really is you," I said as I smiled.  "Pardon
me," the Senator asked?  "I have a
warrant for your arrest, Senator."  The
Senator tilted his head, and the blank
expression on his face turned to a small
smile.  He leaned his head forward, and
he glanced up and down the street as if
looking for someone he knew.  He then
asked, "This is a joke...right?"

The Senator had good reason to believe
he was being subjected to a practical
joke since the General Election was only
three days away, and he was running for
re-election to his state senate seat.  
While the Senator may have first
suspected a joke, my well learned
suspicious nature made the whole thing
smell bad to me.  

I explained all that I knew about the
warrant to the Senator, and he stressed
that he could add nothing since he had
no idea what had caused a warrant to be
issued for his arrest.  The Senator simply
asked, "What do we do now?"  I
explained that, as a matter of law, I was
required to take him into custody.  The
Senator nodded and stated, "I'll do
whatever you say, Officer."  Now, here
was a guy who had been a senator for
many years -- a politician -- and he
wasn't giving me anything close to a hard
time.  Of course, I'd already determined
that I wanted to see the actual warrant,
before I put my handcuffs on this man.  

During our conversation, I learned that
the house was owned by the Senator,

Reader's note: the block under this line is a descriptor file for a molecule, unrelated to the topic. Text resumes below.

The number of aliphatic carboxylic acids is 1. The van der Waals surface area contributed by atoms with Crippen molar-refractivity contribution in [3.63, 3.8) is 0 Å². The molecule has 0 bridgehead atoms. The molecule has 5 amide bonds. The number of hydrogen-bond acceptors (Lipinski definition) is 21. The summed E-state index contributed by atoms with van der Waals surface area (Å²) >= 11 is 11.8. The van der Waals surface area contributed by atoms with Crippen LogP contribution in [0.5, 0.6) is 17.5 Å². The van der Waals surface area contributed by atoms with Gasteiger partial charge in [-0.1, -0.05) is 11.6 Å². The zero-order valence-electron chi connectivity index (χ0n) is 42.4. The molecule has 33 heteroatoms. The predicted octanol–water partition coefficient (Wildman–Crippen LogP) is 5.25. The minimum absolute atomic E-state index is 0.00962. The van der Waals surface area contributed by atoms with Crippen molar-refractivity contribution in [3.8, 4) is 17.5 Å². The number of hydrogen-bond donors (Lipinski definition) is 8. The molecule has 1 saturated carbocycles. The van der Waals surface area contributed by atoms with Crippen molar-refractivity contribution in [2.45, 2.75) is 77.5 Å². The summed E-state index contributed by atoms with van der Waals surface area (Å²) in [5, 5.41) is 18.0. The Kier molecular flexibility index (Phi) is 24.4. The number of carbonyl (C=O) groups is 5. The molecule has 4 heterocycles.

but it was a vacant rental property.  It
was just a coincidence that I'd located
the Senator at the residence since he'd
only stopped by to check on the security
of the house.  I directed the Senator to
go home, call his attorney, and wait for
me to contact him.  Talk about a sincere
look of gratitude...the Senator thanked
me, and he assured me he would
anxiously await my return.

I stood at the counter in the Central
Records Division reading the probable
cause statement within the actual arrest
warrant.  Firstly, the charging document
had originally been issued as a criminal
summons by a court commissioner.  The
criminal summons simply required the
signature of the defendant to promise to
appear for trial...just like a traffic
citation.  Of course, since the Senator did
not reside at the address on the
summons, previous efforts to serve the
summons had been unsuccessful.  After
thirty days, and several unsuccessful
attempts to serve, the summons had
been returned to the court where a
District Court judge upgraded the
summons to an arrest warrant.

It was clear from the typed portion of the
document that the victim, or the court
commissioner, had identified the
defendant from property records,
because the court commissioner initially
typed the names of both the Senator
and his wife as the defendant.  Since only
one person goes on one charging
document, someone had crossed out the
name of the wife.  

The probable cause statement, itself, had
been written by the victim who was the
owner of another vacant house next to
the Senator's house.  The victim, like the
Senator on this day, had previously
stopped by her property to check its
security.  She found an electrical
extension cord running between her
house and the Senator's house.  The
suspect(s) had entered the victim's
house through a window and plugged the
cord into an outlet.  The other end of the
cord ran through a partially opened
window of the Senator's house.  The
victim was alleging theft of electricity.  
The charge of theft was incomplete.  The
top charge should have been burglary
since the victim's house had been
entered by the suspect(s).  Anyway, so
far, so good.

The part I liked best was the victim's
description of the police response.  The
victim identified the police officer by name
and badge number.  She described how